a pair Monday morning which flew
a distance of 140 miles from Bluff
ton to Clausing, Michigan. The
pigeons belong to Bob Marsh, hus
band of the former Janice King of
Bluffton. Her brother-in-law and
sister, Mr. and Mrs. Ben Schiffke
of this place who visited in Claus
ing over the week end brought back
two of the birds with them Sunday
night and released them at 6:45
o’clock Monday morning. The pig
eons arrived in Clausing a 11:30—
four and three-quarters hours later.
They’re quite grown up—those
five baby rabbits—at least old
enough to leave their nest, which a
mother rabbit carefully concealed
on the lawn at the rear of the post
office. Gone during he day, the
mother returned regularly at dusk
to feed her tiny brood which at
traced attenion -of the post office
crew. Bob McCune of the postal
crew consituted himself as unofficial
guardian of the nest, shooing off
wandering dogs and cats and later
some school children who learned
the secret.
Beauty spots in Bluffton are the
Japanese cherry trees in full bloom
the first of the week. You may
still get a good look at them if
you hurry—alhough they are past
their prime. The trees usually in
blossom the first of May are about
two weeks late.
So far as we know, there are only
three of these trees in town—one
at the home of Sidney Stettler and
his sister, Mrs. Inez Neuenschwan
der at Lawn and College avenues,
another on the College campus be
tween the old and new gymnasiums
and a third at the former Lenore
Myers propery on College road now
occupied by the Wm. Burbicks. If
there are other trees please let us
know and we will be glad to pass
the word along to readers of this
column.
Sally, daughter of the Ralph
Reichenbachs has a "thank you”
letter from Cardiff, Wales, which
she received the first of the week
in response to a gift package sent
early this spring. The letter was
written by 14-year-old Dorohy Balm,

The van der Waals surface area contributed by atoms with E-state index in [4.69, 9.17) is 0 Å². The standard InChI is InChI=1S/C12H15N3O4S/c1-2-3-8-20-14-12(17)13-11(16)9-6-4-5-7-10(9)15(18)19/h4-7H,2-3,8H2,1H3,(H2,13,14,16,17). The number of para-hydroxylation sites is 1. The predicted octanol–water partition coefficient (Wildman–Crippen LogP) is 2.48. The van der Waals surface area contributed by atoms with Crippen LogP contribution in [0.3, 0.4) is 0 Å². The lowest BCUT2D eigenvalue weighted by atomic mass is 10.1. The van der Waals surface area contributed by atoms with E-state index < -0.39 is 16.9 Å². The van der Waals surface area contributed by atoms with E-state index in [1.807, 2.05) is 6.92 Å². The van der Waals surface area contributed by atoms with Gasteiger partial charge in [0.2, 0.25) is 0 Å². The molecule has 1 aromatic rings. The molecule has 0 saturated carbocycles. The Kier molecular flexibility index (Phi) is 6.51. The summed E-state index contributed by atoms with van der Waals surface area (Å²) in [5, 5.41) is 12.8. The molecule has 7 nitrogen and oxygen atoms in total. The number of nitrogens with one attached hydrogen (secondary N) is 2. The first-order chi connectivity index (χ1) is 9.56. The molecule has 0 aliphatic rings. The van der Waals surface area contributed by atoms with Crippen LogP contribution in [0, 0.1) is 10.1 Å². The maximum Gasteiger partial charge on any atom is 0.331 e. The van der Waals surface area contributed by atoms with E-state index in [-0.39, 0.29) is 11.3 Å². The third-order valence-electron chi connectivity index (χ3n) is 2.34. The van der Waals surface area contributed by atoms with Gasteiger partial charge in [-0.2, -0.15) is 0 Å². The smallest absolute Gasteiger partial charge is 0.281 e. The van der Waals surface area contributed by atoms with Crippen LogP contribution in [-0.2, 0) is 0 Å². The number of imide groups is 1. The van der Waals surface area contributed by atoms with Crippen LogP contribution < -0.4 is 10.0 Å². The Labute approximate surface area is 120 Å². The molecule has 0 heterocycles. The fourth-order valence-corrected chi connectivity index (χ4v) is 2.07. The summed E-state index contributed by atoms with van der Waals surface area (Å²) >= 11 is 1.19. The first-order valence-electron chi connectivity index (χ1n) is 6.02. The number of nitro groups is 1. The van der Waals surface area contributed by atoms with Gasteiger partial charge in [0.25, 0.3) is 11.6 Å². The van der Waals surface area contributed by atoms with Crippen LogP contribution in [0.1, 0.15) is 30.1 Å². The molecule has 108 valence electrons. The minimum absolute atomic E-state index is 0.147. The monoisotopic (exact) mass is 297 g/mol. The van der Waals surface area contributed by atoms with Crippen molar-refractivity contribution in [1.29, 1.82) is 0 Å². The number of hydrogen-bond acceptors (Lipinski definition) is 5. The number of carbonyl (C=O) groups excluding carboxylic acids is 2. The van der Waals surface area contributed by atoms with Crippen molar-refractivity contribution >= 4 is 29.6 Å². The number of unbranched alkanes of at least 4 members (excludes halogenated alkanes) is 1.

of a children’s home near Cardiff.
Schools there have a two weeks’ va
cation in mid-April, the letter says.
Sportsmen's Club To
Manage Buckeye Lake
Bluffton municipal council Monday
night turned over to the Bluffton
Sportsmen’s club management of the
Buckeye lake area for fishing, boat
ing, picnicking and other recreation
al facilities during the coming year.
Under terms of the agreement, the
club will control and operate the
lake and picnic area for the year.
Fishing in the lake will be restricted
to members of the club, but the pic
nic and recreation area is open to
everyone.
The Sportsmen’s club established
the park at the west end of the lake
about five years ago, and facilities
have been considerably expanded
since that time.
DEALER WANTED
To represent leading door distributor
in Allen County. Age 30 to 40 to
sell upward acting type garage detfrs
and operators, including the Idtesr in
radio controlled operators. Write
your qualifications in full detafil to
John H. Homuth, Sales yhager,
Crawford Door Sales Company, 2066
E. 70th St., Cleveland 3, Ohio.
2 miles oat West
Saiuiasky Street,
Findlay, Ohio
Thursday-Friday
‘Miss Grant TY
Lucille Ball
Saturday
May 18-19
es Richmond”
Wm. Holden
also
“Blondie Hits the Jackpot”
and Cartoon
May 20
Island”
lor
Philip Reed
“JJnkfto
Virgtni rey
also
“Way Out West”
Laurel & Hardy
and Cartoon
Free Candy Rolls to Kiddies
Sunday-Monday May 21-22